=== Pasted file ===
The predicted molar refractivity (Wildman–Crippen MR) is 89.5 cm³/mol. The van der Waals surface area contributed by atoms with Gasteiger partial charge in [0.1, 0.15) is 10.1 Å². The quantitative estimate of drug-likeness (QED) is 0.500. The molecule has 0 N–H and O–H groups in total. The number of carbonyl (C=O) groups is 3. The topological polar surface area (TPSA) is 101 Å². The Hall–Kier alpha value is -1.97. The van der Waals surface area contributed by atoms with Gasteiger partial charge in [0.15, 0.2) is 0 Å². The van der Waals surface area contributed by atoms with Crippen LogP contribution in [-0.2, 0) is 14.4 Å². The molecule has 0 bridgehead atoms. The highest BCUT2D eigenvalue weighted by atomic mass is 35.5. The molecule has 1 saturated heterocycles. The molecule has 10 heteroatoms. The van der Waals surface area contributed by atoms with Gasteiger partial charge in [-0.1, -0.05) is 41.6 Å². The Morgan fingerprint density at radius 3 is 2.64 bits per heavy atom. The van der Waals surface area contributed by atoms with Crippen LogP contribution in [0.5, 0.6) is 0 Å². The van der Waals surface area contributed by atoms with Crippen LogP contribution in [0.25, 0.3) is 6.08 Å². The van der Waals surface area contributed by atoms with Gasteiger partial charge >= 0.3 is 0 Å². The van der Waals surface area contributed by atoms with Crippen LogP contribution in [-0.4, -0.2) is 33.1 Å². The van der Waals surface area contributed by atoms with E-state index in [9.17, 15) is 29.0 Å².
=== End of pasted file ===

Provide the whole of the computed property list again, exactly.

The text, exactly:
The predicted molar refractivity (Wildman–Crippen MR) is 89.5 cm³/mol. The van der Waals surface area contributed by atoms with Gasteiger partial charge in [0.1, 0.15) is 10.1 Å². The quantitative estimate of drug-likeness (QED) is 0.500. The molecule has 0 N–H and O–H groups in total. The number of carbonyl (C=O) groups is 3. The topological polar surface area (TPSA) is 101 Å². The Hall–Kier alpha value is -1.97. The van der Waals surface area contributed by atoms with Gasteiger partial charge in [0.15, 0.2) is 0 Å². The van der Waals surface area contributed by atoms with Crippen LogP contribution in [-0.2, 0) is 14.4 Å². The molecule has 0 bridgehead atoms. The highest BCUT2D eigenvalue weighted by atomic mass is 35.5. The molecule has 1 saturated heterocycles. The molecule has 10 heteroatoms. The van der Waals surface area contributed by atoms with Gasteiger partial charge in [-0.1, -0.05) is 41.6 Å². The Morgan fingerprint density at radius 3 is 2.64 bits per heavy atom. The van der Waals surface area contributed by atoms with Crippen LogP contribution in [0.5, 0.6) is 0 Å². The van der Waals surface area contributed by atoms with Crippen LogP contribution in [0.25, 0.3) is 6.08 Å². The van der Waals surface area contributed by atoms with Gasteiger partial charge >= 0.3 is 0 Å². The van der Waals surface area contributed by atoms with Crippen LogP contribution in [-0.4, -0.2) is 33.1 Å². The van der Waals surface area contributed by atoms with E-state index in [9.17, 15) is 29.0 Å².